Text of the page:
Welcome to the Join Up Dots business coaching podcast interview with Grant Aldrich
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Introducing Grant Aldrich
In todays episode of Join Up Dots we are joined by the founder of OnlineDegree.com, a for-profit company that allows people to take courses and earn degrees from hundreds of participating universities, all for free.
After he graduated from college with an overwhelming amount of debt, and after hearing his wife lament that there were very few resources for mothers that were trying to go back to school he had an idea.
He started OnlineDegree.com in order to change the way that the world went to school.
As you might expect, he can now offer a deep look into the American student debt crisis and why it has become everybody’s problem, as well as offer his perspective on running a business that keeps the lights on while adhering to his values.
How The Dots Joined Up For Grant
As he says “We’re Making Higher Education More Accessible & Affordable For Everyone.
At OnlineDegree.com, anyone can take online courses at their own pace and within the confines of their existing busy schedule…completely, free.
After completing courses, students can then receive college credits at participating universities across the country, saving both time and money.
We want to help the millions of people seeking a college education who’ve been unable to take the first step. University and college education can still be too expensive and unapproachable for the majority of Americans.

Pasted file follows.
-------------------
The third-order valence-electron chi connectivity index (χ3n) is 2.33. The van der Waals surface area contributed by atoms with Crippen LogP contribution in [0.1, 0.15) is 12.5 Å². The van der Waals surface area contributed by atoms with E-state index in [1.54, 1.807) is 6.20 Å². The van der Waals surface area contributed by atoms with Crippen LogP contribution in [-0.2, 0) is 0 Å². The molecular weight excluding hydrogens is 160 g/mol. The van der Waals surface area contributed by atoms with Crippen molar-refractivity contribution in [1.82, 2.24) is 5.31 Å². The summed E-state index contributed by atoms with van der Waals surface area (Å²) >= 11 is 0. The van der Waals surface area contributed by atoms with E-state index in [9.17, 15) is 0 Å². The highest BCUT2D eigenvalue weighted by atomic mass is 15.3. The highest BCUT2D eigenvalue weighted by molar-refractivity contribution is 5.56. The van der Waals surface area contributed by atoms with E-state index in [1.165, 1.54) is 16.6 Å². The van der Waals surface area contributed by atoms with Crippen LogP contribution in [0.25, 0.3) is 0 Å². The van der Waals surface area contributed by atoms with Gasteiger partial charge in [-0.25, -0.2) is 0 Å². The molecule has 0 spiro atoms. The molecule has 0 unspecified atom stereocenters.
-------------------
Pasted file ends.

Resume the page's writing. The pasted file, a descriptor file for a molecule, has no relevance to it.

Normal distractions of work, bills, and home life, often prevent someone from getting started with education or being able to dedicate time and money to a traditional 4-year degree program. We’re going to change that.
By removing barriers and focusing on world-class education, we’re enabling everyone to take the first step with full-time education.
So are there common issues that everyone stumbles into as the debt increases around them.
And why with the ease of entry into online world, do so many people feel that they have no other option around
Well lets find out as we start joining up dots with the one and only Mr. Grant Aldrich
During the show we discussed such wide ranging subjects such as:
Grant reveals why we should have the core of our inner morals and strategies in tact and remain so moving forward no matter what happens.
We discuss the reasons why Grant’s first steps into the entrepreneurial world were all about freedom, but actually he became a slave for the task.
How Grant had the epiphany of finally doing something that he really loved everyday in his life, which was going to be bigger than himself.
Why living a truly frugal lifestyle is often the fastest way to achieve the lifestyle you truly want.
Grant discusses the model that he has chosen to allow students from across the world to gain free education.
How To Connect With Grant Aldrich